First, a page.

This may cause a variety of unpleasant problems, including:
- Breaking hair and split ends
- Tangled and matted hair
- Dry or itchy scalp
- Dull hair lacking shine
Of course, it’s not just your hair that can suffer. Those same hardness minerals can dry out your skin, too. While most people notice itchiness or dryness on their hands first, that’s a good sign that your scalp is experiencing the same issue — which can impact your hair’s health and appearance.
What Causes Hard Water?
The unfortunate truth about hard water is that it can be incredibly widespread That’s because hardness minerals are present in the natural environment; for example, magnesium is abundant in leafy plants, sea water and even the Earth’s crust, while calcium is present in marble, chalk, limestone, shells and more. As a result, your water can pick up these minerals at almost any point between the source and your tap. This is particularly common in systems fed by groundwater because this has a high chance of picking up calcium and magnesium from stone, soil and other sources.
That means both city and well water systems can have hard water, although it’s particularly common in the latter. On top of that, hardness levels can differ depending on your area’s geographic and geological features.
How Is Hard Water Measured?
Because two next-door neighbors may have different water hardness levels, it’s helpful to know what you’re dealing with.
Water hardness is measured based on the concentration of calcium carbonate or calcium carbonate in a particular amount of water. You’ll see results in three basic forms:
- Grains per gallon (gpg)
- Parts per million (ppm)
- Milligrams per liter (mg/L)
If you’re using gpg, any result less than 1 means you have soft water. Hardness begins between 1 and 3.5 gpg; anything between 7 and 10.5 is considered hard, and results above that indicate very hard water. (Note that gpg and ppm are equivalent measurements.) If you use mg/L, the scale is a little different: Anything under 60 is soft, but 120 and above is hard or very hard.
Do Water Hardness Levels Matter?
The harder your water, the more effects you’re likely to see — and the more difficult they’ll be to address. It’s also important to know your area’s water hardness levels because this will directly impact the type of water softener you need. Harder water requires more work on your softener’s part.
How Do I Know If I Have Hard Water?
Unlike some water problems, you can’t see hardness just by looking at the water itself. You can spot other issues, though — so keep an eye out for these tell-tale signs:
Also known as limescale, mineral deposits can collect on your faucets, fixtures, shower doors and elsewhere in your home. Although you likely won’t be able to see it, these minerals can also gather inside your plumbing system, degrading functionality over time.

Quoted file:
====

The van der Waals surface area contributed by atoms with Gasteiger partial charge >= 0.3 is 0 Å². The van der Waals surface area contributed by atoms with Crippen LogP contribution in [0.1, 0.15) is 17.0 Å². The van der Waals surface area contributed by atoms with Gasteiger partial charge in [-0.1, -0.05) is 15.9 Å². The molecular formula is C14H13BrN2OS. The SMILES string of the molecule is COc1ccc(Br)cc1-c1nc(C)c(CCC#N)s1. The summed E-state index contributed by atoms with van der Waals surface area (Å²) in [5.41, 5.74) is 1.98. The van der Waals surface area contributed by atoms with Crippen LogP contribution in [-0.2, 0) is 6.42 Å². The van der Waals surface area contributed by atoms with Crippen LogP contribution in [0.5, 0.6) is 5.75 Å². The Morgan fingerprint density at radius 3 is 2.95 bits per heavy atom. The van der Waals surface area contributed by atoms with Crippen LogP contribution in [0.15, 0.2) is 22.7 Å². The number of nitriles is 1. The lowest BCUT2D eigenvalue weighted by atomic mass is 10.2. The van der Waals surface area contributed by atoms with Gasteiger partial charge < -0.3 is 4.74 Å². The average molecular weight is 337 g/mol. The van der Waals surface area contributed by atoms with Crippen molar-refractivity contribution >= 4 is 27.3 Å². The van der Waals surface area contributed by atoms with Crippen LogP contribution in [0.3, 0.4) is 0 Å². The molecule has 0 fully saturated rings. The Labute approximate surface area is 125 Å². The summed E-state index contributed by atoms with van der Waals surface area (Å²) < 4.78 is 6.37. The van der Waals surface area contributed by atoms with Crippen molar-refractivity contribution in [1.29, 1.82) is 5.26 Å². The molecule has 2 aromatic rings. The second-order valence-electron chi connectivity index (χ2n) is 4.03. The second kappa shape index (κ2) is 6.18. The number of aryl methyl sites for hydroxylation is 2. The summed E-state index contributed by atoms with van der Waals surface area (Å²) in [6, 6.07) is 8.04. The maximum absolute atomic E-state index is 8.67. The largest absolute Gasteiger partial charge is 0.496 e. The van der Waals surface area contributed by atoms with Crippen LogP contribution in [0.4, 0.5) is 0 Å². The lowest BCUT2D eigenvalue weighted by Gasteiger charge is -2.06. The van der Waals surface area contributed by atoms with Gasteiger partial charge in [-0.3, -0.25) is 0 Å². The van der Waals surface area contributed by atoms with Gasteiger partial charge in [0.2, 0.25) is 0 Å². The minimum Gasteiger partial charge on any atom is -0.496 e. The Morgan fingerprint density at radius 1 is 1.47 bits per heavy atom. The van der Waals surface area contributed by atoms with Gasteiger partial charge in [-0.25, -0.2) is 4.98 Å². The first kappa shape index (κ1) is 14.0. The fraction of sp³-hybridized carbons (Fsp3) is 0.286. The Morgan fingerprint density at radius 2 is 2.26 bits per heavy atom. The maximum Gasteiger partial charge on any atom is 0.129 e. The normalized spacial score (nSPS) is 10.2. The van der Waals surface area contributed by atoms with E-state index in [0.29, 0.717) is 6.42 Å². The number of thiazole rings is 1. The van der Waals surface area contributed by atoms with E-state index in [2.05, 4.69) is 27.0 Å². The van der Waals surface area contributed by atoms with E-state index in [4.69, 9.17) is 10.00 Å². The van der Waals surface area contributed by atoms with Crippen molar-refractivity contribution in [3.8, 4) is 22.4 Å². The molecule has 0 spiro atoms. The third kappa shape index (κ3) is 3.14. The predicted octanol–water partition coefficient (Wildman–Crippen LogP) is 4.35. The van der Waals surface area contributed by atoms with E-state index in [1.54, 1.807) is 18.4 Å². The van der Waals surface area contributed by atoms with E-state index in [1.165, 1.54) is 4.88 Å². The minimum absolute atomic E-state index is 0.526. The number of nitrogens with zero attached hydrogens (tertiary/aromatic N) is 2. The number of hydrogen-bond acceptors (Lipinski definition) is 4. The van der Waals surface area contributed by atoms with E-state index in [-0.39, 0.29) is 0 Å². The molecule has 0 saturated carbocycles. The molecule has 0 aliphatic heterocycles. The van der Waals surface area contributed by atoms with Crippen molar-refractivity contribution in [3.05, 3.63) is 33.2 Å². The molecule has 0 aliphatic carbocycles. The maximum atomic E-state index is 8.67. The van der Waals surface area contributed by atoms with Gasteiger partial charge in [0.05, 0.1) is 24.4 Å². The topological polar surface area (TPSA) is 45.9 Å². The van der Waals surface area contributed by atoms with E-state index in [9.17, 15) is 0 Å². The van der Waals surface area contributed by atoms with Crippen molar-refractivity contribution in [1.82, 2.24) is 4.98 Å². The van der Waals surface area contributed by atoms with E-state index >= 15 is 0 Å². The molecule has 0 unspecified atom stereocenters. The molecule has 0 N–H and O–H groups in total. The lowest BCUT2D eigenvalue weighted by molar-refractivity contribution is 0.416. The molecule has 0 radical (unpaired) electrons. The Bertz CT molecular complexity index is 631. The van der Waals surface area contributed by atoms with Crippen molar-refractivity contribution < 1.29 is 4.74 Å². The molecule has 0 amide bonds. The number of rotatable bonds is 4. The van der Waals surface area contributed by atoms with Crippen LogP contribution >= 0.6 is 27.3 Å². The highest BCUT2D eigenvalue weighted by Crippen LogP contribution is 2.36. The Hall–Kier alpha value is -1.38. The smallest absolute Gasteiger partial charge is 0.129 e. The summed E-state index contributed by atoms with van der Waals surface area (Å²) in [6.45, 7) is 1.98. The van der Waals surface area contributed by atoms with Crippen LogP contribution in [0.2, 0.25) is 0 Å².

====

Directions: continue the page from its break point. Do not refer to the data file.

If you notice spots or other unpleasant marks on your dishes even after running them through the wash, you likely have hard water. The “spots” can be residue or the remnants of mineral deposits that your dishwasher can’t quite eliminate.
Clothes may come out of the washing machine feeling stiff and uncomfortable. Their colors might also fade faster and get worn out more quickly.
Reduced Water Flow
When mineral deposits gather inside your pipes and around your faucet nozzle, there’s less room for water to move. This can lead to low water pressure and reduced water flow at just about any tap in your house, including your shower head.
Impacted Appliance Lifetime
Water-using appliances can wear down more quickly if your water is hard. They may also lose efficiency and performance over time.
Although it’s easy to notice some of these signs, the only way to know exactly what your water’s hardness levels are is to have a professional water test. A local expert will be able to tell you what’s going on in your area, how this impacts your water quality and what else you need to know about potential problems or contaminants.*
Step Up Your Hair Care Routine With a Water Softener
Sometimes the best hair treatment is actually water treatment. That’s certainly the case when it comes to hard water issues, which can dry out and damage your hair — not to mention the negative impacts on your skin, laundry, dishes and water-using appliances.
If you’re ready to step up your hair care routine, a water test is the best place to start. You’ll learn your water’s hardness levels, which water softener is best for your needs and more.
Schedule your free, in-home water test today.
*Contaminants may not be present in your water.